SINGAPORE: The Government is exploring introducing a national programme where, over time, students of a certain cohort will visit Singapore’s art and heritage institutions.
Ms Fu said the programme would be similar to plans announced by the Education Ministry last year, for all Secondary 3 students to undergo an Outward Bound Singapore programme from 2020 onwards.Currently, all Primary 5 students also attend the National Day Parade preview shows as part of a wider national education programme. Ms Fu said details will be announced during the ministry’s Committee of Supply (COS) debate in March.
Ms Fu highlighted the ministry’s focus over the coming year in three areas - nurturing a caring people, fostering a strong and cohesive society, and building a confident nation.
She said having a structured programme for students to appreciate how Singapore has evolved as a nation would go towards building a more cohesive society, in which youths have a deeper understanding of their shared heritage and values. The programme could allow them to visit museums or cultural events. Sports, Ms Fu said, would be another way to bring society together.
In setting out her ministry’s broad plans, Ms Fu said she envisioned 2017 to be “a more challenging year” amid a changing political climate in the United States and Europe, a more assertive China, as well as a heightened threat of terrorist attacks in the region and the rest of the world.
“We’ve been described as a small 'sampan' in a big ocean,” she said. “In 2017, we expect that ocean to be a very turbulent one. The weather is not going to be kind. We hope that MCCY will provide the ballast that will keep people together and give Singaporeans reasons to be confident and optimistic about the future.”
A GROUND-UP HERITAGE PLAN
Singapore’s celebration of 50 years of independence in 2015 saw a surge in the support for arts and culture, with a boost in funding from the Government, individuals and corporations. This has translated into more community engagement programmes. Visits to museums and other heritage institutions also increased.
Ms Fu said this showed that Singaporeans feel strongly about conserving and being a part of documenting one’s heritage. She added that the Government has plans to draw up a comprehensive plan to take stock of the nation’s heritage assets and more details will be announced during the COS.
Ms Fu was also asked about her thoughts on preserving the soul of Little India, a discussion that has taken centre stage in the last few months, after a forum letter urged authorities to spruce up the bustling neighbourhood.
She said the “strong heritage” of the area is something people cherish but a balance should be struck between keeping it comfortable for visitors on the one hand, and retaining its authentic experience on the other.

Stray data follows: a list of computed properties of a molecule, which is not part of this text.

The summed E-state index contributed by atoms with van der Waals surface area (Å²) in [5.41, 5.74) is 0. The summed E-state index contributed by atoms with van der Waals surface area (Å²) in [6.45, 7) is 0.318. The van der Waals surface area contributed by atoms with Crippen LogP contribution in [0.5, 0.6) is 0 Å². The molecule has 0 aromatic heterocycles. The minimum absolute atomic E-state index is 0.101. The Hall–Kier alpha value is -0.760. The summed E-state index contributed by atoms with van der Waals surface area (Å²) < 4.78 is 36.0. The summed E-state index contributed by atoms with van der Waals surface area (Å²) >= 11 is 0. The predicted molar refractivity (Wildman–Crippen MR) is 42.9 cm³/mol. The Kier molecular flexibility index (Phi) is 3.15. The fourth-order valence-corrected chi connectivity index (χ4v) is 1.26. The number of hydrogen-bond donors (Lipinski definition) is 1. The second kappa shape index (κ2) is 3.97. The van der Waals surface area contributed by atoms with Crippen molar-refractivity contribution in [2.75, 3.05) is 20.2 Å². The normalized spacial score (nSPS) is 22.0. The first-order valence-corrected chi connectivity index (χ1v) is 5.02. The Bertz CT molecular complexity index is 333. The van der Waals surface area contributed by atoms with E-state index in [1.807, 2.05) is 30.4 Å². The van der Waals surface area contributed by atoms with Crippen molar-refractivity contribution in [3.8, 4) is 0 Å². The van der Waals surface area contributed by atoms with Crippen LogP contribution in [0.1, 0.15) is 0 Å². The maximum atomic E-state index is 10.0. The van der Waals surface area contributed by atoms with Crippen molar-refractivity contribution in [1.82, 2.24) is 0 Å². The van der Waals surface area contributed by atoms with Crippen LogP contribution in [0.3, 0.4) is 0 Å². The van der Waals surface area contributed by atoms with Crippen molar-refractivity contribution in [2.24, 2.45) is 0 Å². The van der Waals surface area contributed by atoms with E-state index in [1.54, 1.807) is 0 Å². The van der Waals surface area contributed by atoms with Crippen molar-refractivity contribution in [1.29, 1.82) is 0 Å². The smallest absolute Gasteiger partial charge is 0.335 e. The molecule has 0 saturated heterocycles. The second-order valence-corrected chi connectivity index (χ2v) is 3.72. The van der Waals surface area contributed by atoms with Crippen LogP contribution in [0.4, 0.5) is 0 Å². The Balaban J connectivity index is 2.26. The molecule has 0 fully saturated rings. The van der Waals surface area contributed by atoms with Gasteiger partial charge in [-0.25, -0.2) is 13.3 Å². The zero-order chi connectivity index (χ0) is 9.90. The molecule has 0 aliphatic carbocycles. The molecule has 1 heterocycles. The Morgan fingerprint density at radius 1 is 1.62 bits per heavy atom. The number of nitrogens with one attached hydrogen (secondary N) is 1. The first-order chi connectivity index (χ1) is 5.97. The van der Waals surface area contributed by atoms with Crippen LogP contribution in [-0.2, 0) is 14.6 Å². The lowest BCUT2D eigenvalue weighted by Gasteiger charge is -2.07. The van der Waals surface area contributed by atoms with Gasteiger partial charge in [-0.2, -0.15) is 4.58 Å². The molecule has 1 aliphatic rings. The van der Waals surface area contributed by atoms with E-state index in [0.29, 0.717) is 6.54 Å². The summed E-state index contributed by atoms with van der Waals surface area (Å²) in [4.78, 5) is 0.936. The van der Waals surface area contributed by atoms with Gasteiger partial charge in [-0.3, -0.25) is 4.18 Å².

“I think there's a balance that we can strike to keep it comfortable, to keep it hygienic, to keep it orderly not just for tourists, but also for Singaporeans and Indians who go there, because it's always good to upkeep the place but it has to be a place that's authentic and organic, otherwise it would lose its character.”
BRINGING ARTS INTO THE COMMUNITY
Ms Fu said the Government’s funding for arts groups has also grown over the years. Going forward, the Government’s priority will be to make such programmes more accessible to the public. “How do we make the artwork accessible to the man on the street, to the six-year-old kid, it’s really my priority,” she said.
“I want Singaporeans to have a part to play, to understand what we have in the National Gallery or in the museum. It’s not just a nice place to look (at) from afar. It must be something we feel a sense of endearment towards- that I have been there and had a good experience, that I have an emotional attachment to the work, the work speaks to me, and I understand the work.”
She said engaging communities is something arts groups can help the Government to develop. In return, the Government can look into how to support these groups better, for example through having a training arm that supports the arts groups’ technical demands, and building their capacity.
Ms Fu also addressed challenges facing the traditional arts scene, which has been struggling to attract audiences. She said she was encouraged by the fact that some of these groups are engaging local communities by going into schools, as well as making their art form more accessible to a younger audience - be it through assimilating digital backdrops, subtitling and even changing-up the music.
She acknowledged that there was scope to better support the journey of groups who are able to stay relevant.
She added the Government has ideas for more arts spaces, details of which it will announce at a later date.